England’s oldest hitmakers previously held the record after raking in $558 million from 2005 to 07 for their A Bigger Bang Tour, but U2—who are still touring behind their 2009 release No Line On the Horizon—are set to take in more than $700 million by the time U2 360 wraps in late July. With 26 shows to go, the Irish quarter are almost ready to get back to saving the world/destroying Broadway.
Lead guitarist aside, U2 has an edge on the Stones when it comes to pulling in the Euros/dollars/reais on this tour: the band’s current “in the round” setup (U2 360°—get it?) has allowed them to pack more fans in each arena.
That doesn’t mean U2 360° has been immediately more profitable than the Stones’ tour, however. U2’s manager admitted that the overhead cost for this endeavor is about 750,000 U.S. dollars a day, show or no show.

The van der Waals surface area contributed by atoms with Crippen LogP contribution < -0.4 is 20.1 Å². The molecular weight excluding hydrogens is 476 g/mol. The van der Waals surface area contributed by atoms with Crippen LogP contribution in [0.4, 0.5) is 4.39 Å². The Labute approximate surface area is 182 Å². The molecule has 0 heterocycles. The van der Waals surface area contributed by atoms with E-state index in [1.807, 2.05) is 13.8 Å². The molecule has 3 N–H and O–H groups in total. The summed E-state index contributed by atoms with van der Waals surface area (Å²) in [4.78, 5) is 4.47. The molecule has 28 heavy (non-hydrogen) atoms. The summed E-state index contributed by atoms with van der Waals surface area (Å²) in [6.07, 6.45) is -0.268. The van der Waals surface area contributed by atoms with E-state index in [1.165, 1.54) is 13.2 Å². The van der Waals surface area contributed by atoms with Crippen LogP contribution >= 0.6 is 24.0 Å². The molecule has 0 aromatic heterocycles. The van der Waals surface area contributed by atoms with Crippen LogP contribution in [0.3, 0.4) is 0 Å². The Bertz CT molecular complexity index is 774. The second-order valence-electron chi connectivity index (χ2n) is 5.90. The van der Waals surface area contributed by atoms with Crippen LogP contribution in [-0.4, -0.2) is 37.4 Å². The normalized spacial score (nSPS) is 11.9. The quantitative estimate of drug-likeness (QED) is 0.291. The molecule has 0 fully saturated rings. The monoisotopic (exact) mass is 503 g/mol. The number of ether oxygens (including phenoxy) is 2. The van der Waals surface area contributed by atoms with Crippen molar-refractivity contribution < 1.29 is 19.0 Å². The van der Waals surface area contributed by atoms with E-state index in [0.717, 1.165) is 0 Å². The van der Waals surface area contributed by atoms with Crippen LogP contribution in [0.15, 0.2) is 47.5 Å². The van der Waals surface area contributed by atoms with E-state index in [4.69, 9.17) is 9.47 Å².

A huge part of the cost is “The Claw,” a traveling stage apparatus that looks more suited to the first wave of the alien invasion than directing attention to that guy singing “it’s a beautiful daaaaayyyy!” Get a sense of its mammoth size in this video:
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The Claw takes four days to set up each time, which forces the band to use three of these insect-like monstrosities on the road. At any point during the tour one is in use, another is being built, and yet another is being deconstructed and moved to the next location.
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